How to Travel with A Friend Without Getting Stressed
Traveling can reveal a lot about a person. You would find out previously unknown bits about her once you share rooms. If you've already gone out of town with someone close and was shocked to discover that she can suck the fun out of everything, then you already know that being with her again on another touristy escapade can result in an uncomfortable and frustrating trip. To make things slightly more bearable, here are a few things you can do:
- Be clear about schedules.
When a friend is never known to be punctual, make it clear that everyone—including her—has to arrive on time for your departure, and that anyone who shows up late will be left behind. It's up to the late-comer whether she'll follow or not, but a deal is a deal. There shouldn't be any hard feelings after.
- Set your foot down regarding finances.
While you may split the bill of your accommodations and your meals, there are some things that are better done individually, such as handling pocket money or exchanging currencies. Before you even leave, discuss money issues so that there won't be any excuses when it's time to shell out moolah.
- Know what you can and can't compromise.
While you may have initially fixed an itinerary, it's quite possible for an inconsiderate friend to totally throw it out the window just to do her own thing. When this happens and there's only the two of you, you can opt to join her if you're willing to compromise. Alternatively, you can simply go with what you originally had in mind, especially if it's a fixed and already paid for tour. Going your separate ways isn't so bad, as it may lessen the pressure between the two of you.
- Listen to the majority.
If you're traveling with a group and your friend insists on her own plan, follow the consensus and adjust if needed. It won't be easy and you'll probably be mumbling under your breath, but think about it this way: at least now you know how to deal with it better.
- Share responsibilities but have a plan B.
It's always important to have a plan B, even more so when you're with someone who changes her mind as often as she changes her bikini. Having a fallback can save you time, money, and even your sanity and friendship.
- Make a mental note to find other friends to travel with.
If you felt that the first time traveling with a certain friend was an eye-opener, then maybe it's better to choose other people to travel with instead during the next airline seat sale. It's not to blame or offend either party, but the two of you may just have different traveling styles. This way, you'll both avoid friction, and you can hang out during other occasions, like your usual dinner-to-drinks date.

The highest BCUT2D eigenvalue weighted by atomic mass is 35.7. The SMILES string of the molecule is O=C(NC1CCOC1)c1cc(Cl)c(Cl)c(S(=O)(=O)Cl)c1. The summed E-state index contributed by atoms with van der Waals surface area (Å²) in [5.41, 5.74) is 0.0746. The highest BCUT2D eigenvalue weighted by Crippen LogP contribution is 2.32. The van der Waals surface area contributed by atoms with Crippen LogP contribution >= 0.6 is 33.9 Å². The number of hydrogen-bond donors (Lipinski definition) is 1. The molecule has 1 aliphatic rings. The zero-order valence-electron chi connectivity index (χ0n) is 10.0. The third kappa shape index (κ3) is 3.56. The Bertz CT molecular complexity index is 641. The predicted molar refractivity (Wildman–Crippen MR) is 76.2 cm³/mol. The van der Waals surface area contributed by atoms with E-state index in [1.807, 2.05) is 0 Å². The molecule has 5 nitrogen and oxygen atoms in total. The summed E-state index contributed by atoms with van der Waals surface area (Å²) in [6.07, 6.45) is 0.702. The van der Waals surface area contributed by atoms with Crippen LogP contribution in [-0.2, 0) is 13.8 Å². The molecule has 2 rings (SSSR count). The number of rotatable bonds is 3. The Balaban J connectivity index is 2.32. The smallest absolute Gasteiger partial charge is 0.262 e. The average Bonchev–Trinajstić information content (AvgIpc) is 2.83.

This story originally appeared on Femalenetwork.com.
* Minor edits have been made by the Candymag.com editors.
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Outdoors Danielle Flestado @artdkf | May 1, 2020 "I miss the outside world. The last time I went outside of our house was on my birthday. We just bought coffee across our village and went back home immediately. This painting made me feel that I'm in a field, just appreciating the beauty of God's creation. Can you imagine the green grass and pink flowers?"
When everything around you suddenly turns dark, the first thing we'd prolly do, as humans, is to find and grab anything that is closest and nearest to us. We'll hold onto them for as long as we can, trying to collect ourselves and gather courage to adjust our eyesights to the pitch black environment that's consuming us minute by minute. And then you'd hear nothing. Your sense of hearing would somehow go off after not seeing anything for quite awhile. You'll let loose. Cry. Panic. You'll be exhausted for fighting your way out. Then just when you're about to stop and give up, you're no longer afraid. There's only this deafening silence and pithole of darkness that's gonna eat you up alive. And surprisingly, you'll make a home out of it.
You'll make a home out of the darkness that when a ray of light suddenly hits you, you'll try to avoid it. You'll try to cover your eyes. You'll try to cover your ears from the voices trying to help you get out of it. You'll try to hide because your mind and body will go against your will to come out and live. Because the darkness that used to scare you, now comforts you in a way you thought has helped you survived life. And you'll try to live. Day by day. In the darkness. Not knowing where to go. Not knowing where to start. Not knowing who is with you. You will try to live until the darkness that once surrounds you is now within you. And everyday, it's gonna be a cycle of subtle torture. But let me tell you a secret. The darkness won't make you whole.
You'll be broken. And in those hair-like cracks, the light will stubbornly fight its way through until it warms you up. Until you realize to check the switch and turn it on. Until you allow other people to help you find your way back in the light. Until you realize you're ready to live in light again. There's a light at the end of this long and dreading tunnel. The only question that matters: will you let them in?
I always thought of life, like a bead where each piece makes it worth sewing together with other piece of beads to make a stronger bond and to create a beautiful result. Today, how do we bond well with different people especially this difficult time? As this day challenges us to a new normal, may we continue to bead along positively with our life.